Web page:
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Hepatitis C Virus and Human Immunodeficiency Virus Dynamics during HCV Treatment in HCV/HIV Coinfection
  Francesca J. Torriani,1 Ruy M. Ribeiro,3,a Tari L. Gilbert,1 Uschi M. Schrenk,4 Marietta Clauson,2 DeeDee M. Pacheco,1 and Alan S. Perelson3
Departments of 1Medicine, Division of Infectious Diseases, and 2Pathology, University of California, San Diego; 3Los Alamos National Laboratory, Los Alamos, New Mexico; 4HoffmanLa Roche Pharmaceuticals, Basel, Switzerland
The Journal of Infectious Diseases 2003;188:1498-1507
We studied hepatitis C virus (HCV) and human immunodeficiency virus (HIV) dynamics in 10 coinfected subjects in a trial of pegylated interferon-2a (PEG-IFN) alone or combined with ribavirin (RBV), compared with IFN plus RBV for the treatment of HCV.
Five subjects, 4 of whom were treated with PEG-IFN, achieved a sustained virological response, although it was delayed by 1 week in 3 subjects.
The median treatment efficacy in blocking virion production was 99.7% in the PEG-IFN group and 60% with standard IFN.
In 2 patients with detectable HIV loads before starting HCV study drugs, we observed a 1-log decrease in HIV RNA load.
The estimated HCV virion half-life was longer in the HIV-coinfected subjects, which suggests that coinfection may contribute to a slower clearance of HCV.
Although the early viral kinetics of coinfected subjects treated with PEG-IFN or IFN differ from those of singly infected subjects, the treatment response seems unaffected.
Potent antiretroviral therapy (ART) has dramatically reduced AIDS-related complications and deaths and increased the recognition of concomitant comorbidities, such as hepatitis C virus (HCV) infection. Approximately 25% of persons infected with human immunodeficiency virus (HIV) are also infected with HCV, and the prevalence of coinfection can be >75% in selected at-risk populations, such as injection drug users and those who have received contaminated blood products.
In patients with persistent HCV infection, HIV coinfection, heavy alcohol use, and hepatic steatosis are associated with accelerated and more-severe progression to cirrhosis and related complications. In addition to the HIV-mediated effects on liver disease progression, plasma and hepatic HCV RNA levels are higher in coinfected persons than in those infected singly with HCV. Preliminary data from trials with interferon (IFN) and ribavirin (RBV) combinations have suggested that sustained virological responses are lower in coinfected subjects.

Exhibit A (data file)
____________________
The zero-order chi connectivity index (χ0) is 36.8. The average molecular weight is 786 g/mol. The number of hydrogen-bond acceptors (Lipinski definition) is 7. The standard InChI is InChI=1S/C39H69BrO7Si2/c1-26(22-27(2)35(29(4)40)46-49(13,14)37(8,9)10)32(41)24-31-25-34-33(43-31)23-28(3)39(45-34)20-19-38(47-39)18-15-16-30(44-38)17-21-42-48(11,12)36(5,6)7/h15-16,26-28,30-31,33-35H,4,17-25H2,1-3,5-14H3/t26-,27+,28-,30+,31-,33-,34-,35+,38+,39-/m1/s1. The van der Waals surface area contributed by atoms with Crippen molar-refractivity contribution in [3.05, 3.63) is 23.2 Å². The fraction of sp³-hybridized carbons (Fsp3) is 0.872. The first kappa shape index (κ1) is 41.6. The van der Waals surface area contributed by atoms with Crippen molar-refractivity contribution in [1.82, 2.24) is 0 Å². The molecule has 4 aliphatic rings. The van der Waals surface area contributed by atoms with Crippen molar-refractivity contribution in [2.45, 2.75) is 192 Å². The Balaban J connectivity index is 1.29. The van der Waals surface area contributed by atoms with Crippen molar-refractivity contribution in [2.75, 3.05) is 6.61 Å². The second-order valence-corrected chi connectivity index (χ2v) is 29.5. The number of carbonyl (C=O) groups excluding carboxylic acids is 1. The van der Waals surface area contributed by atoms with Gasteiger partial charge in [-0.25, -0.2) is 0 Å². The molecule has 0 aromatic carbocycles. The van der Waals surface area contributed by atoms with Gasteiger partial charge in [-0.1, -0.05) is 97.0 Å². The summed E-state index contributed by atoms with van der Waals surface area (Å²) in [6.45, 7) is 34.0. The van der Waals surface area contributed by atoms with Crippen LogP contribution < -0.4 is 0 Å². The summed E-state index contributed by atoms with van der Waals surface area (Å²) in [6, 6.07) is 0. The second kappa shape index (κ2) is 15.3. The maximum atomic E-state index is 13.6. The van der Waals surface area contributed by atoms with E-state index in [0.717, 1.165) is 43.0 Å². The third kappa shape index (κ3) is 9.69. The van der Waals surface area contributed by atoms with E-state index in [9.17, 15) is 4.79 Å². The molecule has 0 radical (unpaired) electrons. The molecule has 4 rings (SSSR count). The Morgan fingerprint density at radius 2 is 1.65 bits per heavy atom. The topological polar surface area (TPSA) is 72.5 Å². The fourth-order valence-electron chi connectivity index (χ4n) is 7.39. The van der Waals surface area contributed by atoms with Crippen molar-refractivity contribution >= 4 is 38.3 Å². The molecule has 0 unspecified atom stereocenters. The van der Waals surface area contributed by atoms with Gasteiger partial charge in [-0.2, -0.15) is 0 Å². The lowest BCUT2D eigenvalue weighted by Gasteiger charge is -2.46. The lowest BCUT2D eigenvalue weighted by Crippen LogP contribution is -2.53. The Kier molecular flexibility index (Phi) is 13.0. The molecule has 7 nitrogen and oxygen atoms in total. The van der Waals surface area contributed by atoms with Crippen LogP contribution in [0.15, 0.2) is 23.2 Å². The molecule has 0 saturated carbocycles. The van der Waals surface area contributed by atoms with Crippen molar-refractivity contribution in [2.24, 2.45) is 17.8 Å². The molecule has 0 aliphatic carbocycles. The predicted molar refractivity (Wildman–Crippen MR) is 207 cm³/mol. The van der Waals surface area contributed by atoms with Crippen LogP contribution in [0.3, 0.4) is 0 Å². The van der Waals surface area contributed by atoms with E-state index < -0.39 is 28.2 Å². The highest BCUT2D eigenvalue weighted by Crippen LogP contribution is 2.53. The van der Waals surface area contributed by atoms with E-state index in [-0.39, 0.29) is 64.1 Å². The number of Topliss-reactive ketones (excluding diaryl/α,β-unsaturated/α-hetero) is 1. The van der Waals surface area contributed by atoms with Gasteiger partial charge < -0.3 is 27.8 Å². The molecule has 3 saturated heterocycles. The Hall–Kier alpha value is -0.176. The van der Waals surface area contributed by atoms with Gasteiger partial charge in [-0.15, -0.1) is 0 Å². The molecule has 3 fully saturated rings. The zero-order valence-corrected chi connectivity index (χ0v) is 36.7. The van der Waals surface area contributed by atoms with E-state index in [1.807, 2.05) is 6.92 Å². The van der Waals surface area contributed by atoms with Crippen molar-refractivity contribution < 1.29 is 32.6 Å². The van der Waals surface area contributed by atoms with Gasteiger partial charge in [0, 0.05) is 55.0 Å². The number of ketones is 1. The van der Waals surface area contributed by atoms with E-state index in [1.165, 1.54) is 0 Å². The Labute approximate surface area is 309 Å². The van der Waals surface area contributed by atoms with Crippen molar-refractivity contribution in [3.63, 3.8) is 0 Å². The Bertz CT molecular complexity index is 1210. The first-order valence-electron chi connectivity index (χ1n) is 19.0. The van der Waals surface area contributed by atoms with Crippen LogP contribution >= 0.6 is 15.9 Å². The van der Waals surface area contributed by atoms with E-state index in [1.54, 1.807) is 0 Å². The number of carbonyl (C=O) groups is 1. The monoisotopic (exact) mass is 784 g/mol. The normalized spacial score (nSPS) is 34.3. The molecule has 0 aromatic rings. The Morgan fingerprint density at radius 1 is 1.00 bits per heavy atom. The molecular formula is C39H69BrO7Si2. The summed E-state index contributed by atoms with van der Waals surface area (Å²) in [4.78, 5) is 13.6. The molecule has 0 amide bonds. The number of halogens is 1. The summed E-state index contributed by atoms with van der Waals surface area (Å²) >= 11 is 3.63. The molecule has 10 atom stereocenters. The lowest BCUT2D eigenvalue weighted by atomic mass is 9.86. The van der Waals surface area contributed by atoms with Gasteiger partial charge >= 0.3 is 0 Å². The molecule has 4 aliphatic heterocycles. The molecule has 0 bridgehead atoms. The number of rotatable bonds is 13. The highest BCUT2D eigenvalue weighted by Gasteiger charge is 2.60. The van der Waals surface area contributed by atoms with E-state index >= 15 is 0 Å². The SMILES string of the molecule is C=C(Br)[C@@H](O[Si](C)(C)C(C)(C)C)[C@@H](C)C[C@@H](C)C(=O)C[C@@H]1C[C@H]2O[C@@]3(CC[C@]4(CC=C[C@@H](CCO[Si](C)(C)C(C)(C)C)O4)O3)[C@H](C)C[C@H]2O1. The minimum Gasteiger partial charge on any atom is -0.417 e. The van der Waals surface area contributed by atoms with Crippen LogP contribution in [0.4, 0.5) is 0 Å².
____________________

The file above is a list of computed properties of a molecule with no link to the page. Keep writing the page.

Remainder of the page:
With pegylated IFN- (PEG-IFN) and RBV treatment, HCV eradication in singly infected individuals is achieved in up to 63% of patients, but HCV genotype 1, high pretreatment HCV RNA levels, and cirrhosis are associated with significantly lower sustained virological response rates. Little is known about the efficacy of PEG-IFN for the treatment of coinfected patients. A large multicentered study, the AIDS PEGASYS and Ribavirin International Co-Infection Trial (APRICOT), is under way to address this question.
Several studies have characterized HCV viral kinetics during treatment with IFN and have advanced the understanding of possible treatment mechanisms. During IFN treatment of HCV infection, HCV RNA decay follows a biphasic curve when IFN-naive patients are treated subcutaneously with high doses of IFN (5, 10, and 15 MIU/day). The first phase of decline is exponential over the first 2 days of therapy, is dose dependent, and is thought to reflect virus clearance, with the free virion half-life of HCV genotype 1 estimated at 2.7 h. The second phase of decline is variable, slower, and inversely correlated with pretreatment HCV load. The slope of the second phase is thought mainly to represent the loss of productively infected hepatocytes. The effects of HIV coinfection on HCV dynamics during IFN treatment are unknown. We hypothesized that, in coinfected patients, HCV RNA decay would be slower than in patients singly infected with HCV. Here we present the results of a substudy of APRICOT that focused on HCV and HIV kinetics during treatment in 10 coinfected subjects.
Study population.Between August 2000 and March 2002, adult participants coinfected with HIV/HCV who entered APRICOT at the University of California, San Diego (UCSD) Antiviral Research Center were eligible for the viral dynamics substudy. APRICOT is an ongoing, partially blinded, international trial of the treatment of HCV in 868 coinfected subjects. Its objective is to compare the efficacy and safety of PEG-IFN (HoffmannLa Roche) 180 g subcutaneously once weekly coadministered with oral RBV, 400 mg twice daily (HoffmanLa Roche) or RBV placebo (PLA) with that of standard subcutaneous IFN (HoffmannLa Roche), 3 MU 3 times weekly, coadministered with oral RBV, 400 mg twice daily for 48 weeks. The Human Research Protection Program of UCSD approved the study protocol, and informed consent was obtained from each subject before inclusion in the study. The human experimentation guidelines of the US Department of Health and Human Services and those of UCSD were followed in the conduct of the clinical research.